The second most poisonous creature in the world!

Rockhopper Penguin

There are 3 different species!

Sand Tiger Shark

The sand tiger is the shark most commonly seen in aquariums.


Schools of sardines can be miles long and are often visible from an airplane


Sawfish teeth keep growing as the fish gets older

Scorpion Fish

There are more than 200 recognised species!

Sea Lion

It's flippers allow it to walk on the land

Sea Slug

All sea slugs have both male and female sex organs

Sea Squirt

There are more than 3,000 known species!

Sea Turtle

Always return to the same beach to lay eggs!

Sea Urchin

Can live for up to 200 years!


Males give birth to up to 1,000 offspring!


There are 30 different species worldwide!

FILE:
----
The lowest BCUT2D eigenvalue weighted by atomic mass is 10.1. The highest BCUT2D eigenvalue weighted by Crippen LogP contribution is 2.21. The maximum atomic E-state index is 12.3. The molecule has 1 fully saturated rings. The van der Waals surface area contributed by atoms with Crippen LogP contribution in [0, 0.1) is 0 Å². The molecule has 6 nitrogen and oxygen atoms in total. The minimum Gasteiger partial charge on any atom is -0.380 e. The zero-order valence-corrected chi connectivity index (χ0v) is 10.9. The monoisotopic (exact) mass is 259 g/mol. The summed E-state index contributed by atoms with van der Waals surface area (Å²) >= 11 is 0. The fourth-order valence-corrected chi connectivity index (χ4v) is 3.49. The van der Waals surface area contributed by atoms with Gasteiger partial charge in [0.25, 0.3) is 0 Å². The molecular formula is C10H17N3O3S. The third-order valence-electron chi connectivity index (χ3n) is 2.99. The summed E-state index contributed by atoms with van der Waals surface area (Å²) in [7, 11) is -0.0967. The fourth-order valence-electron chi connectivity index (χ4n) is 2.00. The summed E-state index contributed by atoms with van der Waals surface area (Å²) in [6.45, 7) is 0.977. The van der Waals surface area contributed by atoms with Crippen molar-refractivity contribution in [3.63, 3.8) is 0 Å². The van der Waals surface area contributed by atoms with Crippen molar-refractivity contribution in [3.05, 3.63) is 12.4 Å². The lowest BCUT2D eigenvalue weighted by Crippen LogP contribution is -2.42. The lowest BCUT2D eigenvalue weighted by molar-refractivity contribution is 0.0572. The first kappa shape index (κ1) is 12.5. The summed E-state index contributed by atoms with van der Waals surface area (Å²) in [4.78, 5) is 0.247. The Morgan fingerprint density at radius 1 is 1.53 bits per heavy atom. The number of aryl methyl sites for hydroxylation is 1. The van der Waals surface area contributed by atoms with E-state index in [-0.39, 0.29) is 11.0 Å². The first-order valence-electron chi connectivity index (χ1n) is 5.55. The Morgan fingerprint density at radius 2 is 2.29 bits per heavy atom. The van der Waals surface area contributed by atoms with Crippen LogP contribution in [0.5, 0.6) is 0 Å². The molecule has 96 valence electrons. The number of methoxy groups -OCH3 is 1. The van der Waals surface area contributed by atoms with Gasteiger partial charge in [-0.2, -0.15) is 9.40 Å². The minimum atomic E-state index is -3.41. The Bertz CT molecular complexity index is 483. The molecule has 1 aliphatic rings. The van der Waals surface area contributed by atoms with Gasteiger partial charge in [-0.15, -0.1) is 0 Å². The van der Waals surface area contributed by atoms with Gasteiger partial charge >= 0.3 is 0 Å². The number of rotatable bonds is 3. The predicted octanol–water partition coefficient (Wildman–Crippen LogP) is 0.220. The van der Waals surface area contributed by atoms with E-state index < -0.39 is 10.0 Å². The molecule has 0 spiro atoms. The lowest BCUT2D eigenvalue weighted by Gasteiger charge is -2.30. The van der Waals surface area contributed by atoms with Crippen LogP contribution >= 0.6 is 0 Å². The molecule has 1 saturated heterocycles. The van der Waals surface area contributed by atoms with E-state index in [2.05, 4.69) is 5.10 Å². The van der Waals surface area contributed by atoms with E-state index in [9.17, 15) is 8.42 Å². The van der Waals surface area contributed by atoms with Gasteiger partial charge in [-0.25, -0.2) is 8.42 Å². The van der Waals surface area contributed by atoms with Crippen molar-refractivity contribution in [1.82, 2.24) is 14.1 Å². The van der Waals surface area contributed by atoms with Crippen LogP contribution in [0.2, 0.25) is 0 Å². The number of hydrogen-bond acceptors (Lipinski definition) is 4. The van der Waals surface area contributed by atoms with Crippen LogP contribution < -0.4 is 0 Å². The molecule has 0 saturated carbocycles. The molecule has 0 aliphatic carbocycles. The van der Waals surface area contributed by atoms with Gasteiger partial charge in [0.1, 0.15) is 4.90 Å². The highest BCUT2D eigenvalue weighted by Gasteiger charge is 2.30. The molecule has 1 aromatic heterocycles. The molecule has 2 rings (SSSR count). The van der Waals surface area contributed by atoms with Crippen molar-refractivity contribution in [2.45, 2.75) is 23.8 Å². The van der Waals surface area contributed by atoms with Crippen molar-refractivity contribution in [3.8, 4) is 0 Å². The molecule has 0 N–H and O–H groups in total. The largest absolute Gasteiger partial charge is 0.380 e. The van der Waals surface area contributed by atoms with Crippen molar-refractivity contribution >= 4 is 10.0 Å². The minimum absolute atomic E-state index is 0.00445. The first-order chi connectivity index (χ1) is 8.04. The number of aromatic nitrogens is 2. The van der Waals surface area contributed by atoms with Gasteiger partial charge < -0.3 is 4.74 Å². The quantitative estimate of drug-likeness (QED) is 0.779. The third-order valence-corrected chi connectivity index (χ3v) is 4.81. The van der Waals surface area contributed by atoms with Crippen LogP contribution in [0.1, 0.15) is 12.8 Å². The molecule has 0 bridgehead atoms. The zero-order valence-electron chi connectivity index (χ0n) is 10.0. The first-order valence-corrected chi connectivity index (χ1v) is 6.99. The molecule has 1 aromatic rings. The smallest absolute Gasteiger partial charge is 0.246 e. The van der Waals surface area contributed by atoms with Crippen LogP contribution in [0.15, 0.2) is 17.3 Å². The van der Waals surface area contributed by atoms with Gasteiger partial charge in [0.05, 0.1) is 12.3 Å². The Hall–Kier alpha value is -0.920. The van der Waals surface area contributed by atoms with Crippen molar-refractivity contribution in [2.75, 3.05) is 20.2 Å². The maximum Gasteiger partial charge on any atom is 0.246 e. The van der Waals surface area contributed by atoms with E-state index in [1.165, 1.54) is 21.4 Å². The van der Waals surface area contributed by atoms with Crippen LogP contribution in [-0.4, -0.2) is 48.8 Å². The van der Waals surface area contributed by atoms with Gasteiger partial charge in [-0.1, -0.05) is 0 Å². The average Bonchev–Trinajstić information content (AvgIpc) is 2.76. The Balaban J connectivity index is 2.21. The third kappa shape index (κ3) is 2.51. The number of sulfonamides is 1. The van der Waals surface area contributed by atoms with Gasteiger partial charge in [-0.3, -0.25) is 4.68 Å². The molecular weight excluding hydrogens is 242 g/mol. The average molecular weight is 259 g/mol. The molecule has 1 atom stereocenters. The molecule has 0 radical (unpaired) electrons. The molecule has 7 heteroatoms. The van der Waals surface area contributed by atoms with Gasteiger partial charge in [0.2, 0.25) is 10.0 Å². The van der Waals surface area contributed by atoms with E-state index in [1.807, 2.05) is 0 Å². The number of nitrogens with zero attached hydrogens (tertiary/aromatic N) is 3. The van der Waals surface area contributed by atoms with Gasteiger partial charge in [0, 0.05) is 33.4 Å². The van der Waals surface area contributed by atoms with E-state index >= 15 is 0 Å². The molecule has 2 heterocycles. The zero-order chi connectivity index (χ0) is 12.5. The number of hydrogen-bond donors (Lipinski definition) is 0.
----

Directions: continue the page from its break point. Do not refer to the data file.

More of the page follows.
No shark species has any bones in their bodies


There are 2,000 different species worldwide!

Sixgill shark

The sixgill shark has six pairs of gills instead of the normal five

Skipjack Tuna

The skipjack is the most commonly caught tuna in the world

Sleeper Shark

The Greenland shark is one of the longest living vertebrates in the world.


There are nearly 1,000 different species!

Sperm Whale

Each tooth weighs 1kg!

Spinner Shark

Can have up to 20 babies

Spiny Dogfish

Found in ocean waters worldwide!


There are more than 9,000 known species!


Some species are known to have 10 arms!


Has 2 stomachs to aid digestion!


It's stinger is razor-sharp or serrated!


Large species can swallow whole salmon


Found around shallow coral reefs!


Its genus dates back to the Cretaceous period – 113 million years ago


Can be heard out of water


Nests on tropical islands and cliffs!


The tuna has a sleek body that enables it to swim quickly through the water

Wandering Albatross

Featured in “The Rime of the Ancient Mariner”

Whale Shark

The largest species of fish in the world!


There are more than 500 different species!

Yellowfin Tuna

The yellowfin forms schools with other tuna species

Zebra Shark

Can get to be 30 years old in the wild!

Indian Ocean Animals List